Knowing the ending

I joined many in celebrating the 50th anniversary of the moon landing this week, attending the only San Diego screening of Apollo 11. Todd Douglas Miller’s documentary was made by recovering and editing many hours of audio and video recorded (usually separately) during the mission. The film was delightful at many points. I had heard the interview on BBC4 of how it had been made, and smiled every time they aligned the audio with the video of the headset chat between mission control and the astronauts. I gleefully recognized the “go – go -go” sequences as tributes to The Thomas Crown Affair, which came out the year before the mission (1968) and popularized split-screen cinematography. I even understood how conspiracy theorists could think the moon was a movie set (a la Capricorn One), because it looked so unreal. But even more impressive was the audience in the movie theatre. The movie-goers responded to the film while it showed, and applauded at the end, and I remember thinking, “this is strange — we all know the ending”.

I had wondered about that going in. How could the film be suspenseful when, unlike some of the other space missions, we know that the astronauts land, walk about on the lunar surface, and return safely? And yet here was an involved audience, and a geeky audience too — who else would spend their Saturday afternoon at the multiplex watching footage of the moon landing? The film was made for this group — there was no narration that wasn’t primary at the time (news commentary, control room conversation), and little explanation about what was happening. Clearly the audience played along as, for example, the line drawing of the ship rotated to latch onto the lunar module. They knew about all this, but laughed at the astronaut’s jokes, hmmm’d contently at Armstrong’s “one giant leap for mankind”, and held their breath during the re-entry into the atmosphere.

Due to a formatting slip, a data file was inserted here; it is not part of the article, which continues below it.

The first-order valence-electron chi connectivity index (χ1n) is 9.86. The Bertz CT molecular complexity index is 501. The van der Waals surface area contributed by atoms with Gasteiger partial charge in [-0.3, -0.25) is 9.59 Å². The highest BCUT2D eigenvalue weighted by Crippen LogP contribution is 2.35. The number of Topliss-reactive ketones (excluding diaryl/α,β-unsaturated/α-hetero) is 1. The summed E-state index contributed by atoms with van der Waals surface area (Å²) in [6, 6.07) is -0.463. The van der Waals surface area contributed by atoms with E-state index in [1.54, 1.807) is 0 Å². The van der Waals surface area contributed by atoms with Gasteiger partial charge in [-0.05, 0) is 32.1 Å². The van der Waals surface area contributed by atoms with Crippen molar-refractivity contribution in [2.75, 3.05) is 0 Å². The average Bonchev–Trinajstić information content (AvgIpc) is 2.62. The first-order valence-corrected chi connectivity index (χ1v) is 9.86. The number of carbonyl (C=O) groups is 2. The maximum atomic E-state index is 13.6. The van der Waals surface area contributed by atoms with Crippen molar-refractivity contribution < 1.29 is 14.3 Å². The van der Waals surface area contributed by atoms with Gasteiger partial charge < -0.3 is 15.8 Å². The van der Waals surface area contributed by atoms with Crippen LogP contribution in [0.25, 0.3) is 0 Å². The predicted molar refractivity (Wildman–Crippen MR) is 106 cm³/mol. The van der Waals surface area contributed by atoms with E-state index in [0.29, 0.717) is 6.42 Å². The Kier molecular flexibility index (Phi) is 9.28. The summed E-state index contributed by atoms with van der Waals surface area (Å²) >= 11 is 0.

We live in a world now where it’s very difficult not to know the ending, even if you haven’t seen the film or read the book. “Spoiler alerts” are heeded mostly by purists. We see the trailers of the movie, and we know if it’s a comedy or drama. Everything is reviewed, in print and on the web, among friends in Facebook and Instagram. Even if there’s a twist, we know there will be a twist, just maybe not what it is.

It shows the best in human nature that we are willing to pretend, to suspend our knowledge. It’s as if the ending no longer has the responsibility of carrying the meaning of a piece. Instead, the story itself is the meaning, how it is told, or even the fact of it’s being told. It’s the opposite of cynicism, even as we live in a cynical world.

And I can certainly be cynical. I am not happy that the theatre didn’t show the film in their IMAX room (Lion King seemed to be more important), or that the Ruben Fleet Space Theatre IMAX isn’t showing it at all (WTF?), or that no one seemed to take advantage of the fact that the anniversary and Comic-Con were happening simultaneously (where do they think all those sci fi geeks come from?).  We have multiplexes all over the place and very few movies worth seeing — why was it just one showing in one theatre in the county?

I can also be cynical and patriotic at the same time. This was a huge American achievement — why is the BBC doing more coverage than American media? Why can’t we spend more public money on space exploration? I lived through the space shuttle years (I even went to see it land at Edwards Air Force Base). I assumed that the shuttle would always run and just get better and better, not stop. We shouldn’t be leaving space to Elon Musk and private money. In 1968 we funded the space program and the Great Society at the same time, so don’t tell me there’s no money. And if everyone wants to make us great again, what better than the space program to do that?

But even my discontent was overcome by the actual history, and an excellent film about the main events. Since 1969, people who remember the moon landings look at the moon differently. There were young people at the film who now look at the moon differently too. We went there, they think, for real. Not on a video game, not CGI, but for real. I don’t know the ending, but I have hope about what they’ll do with that feeling.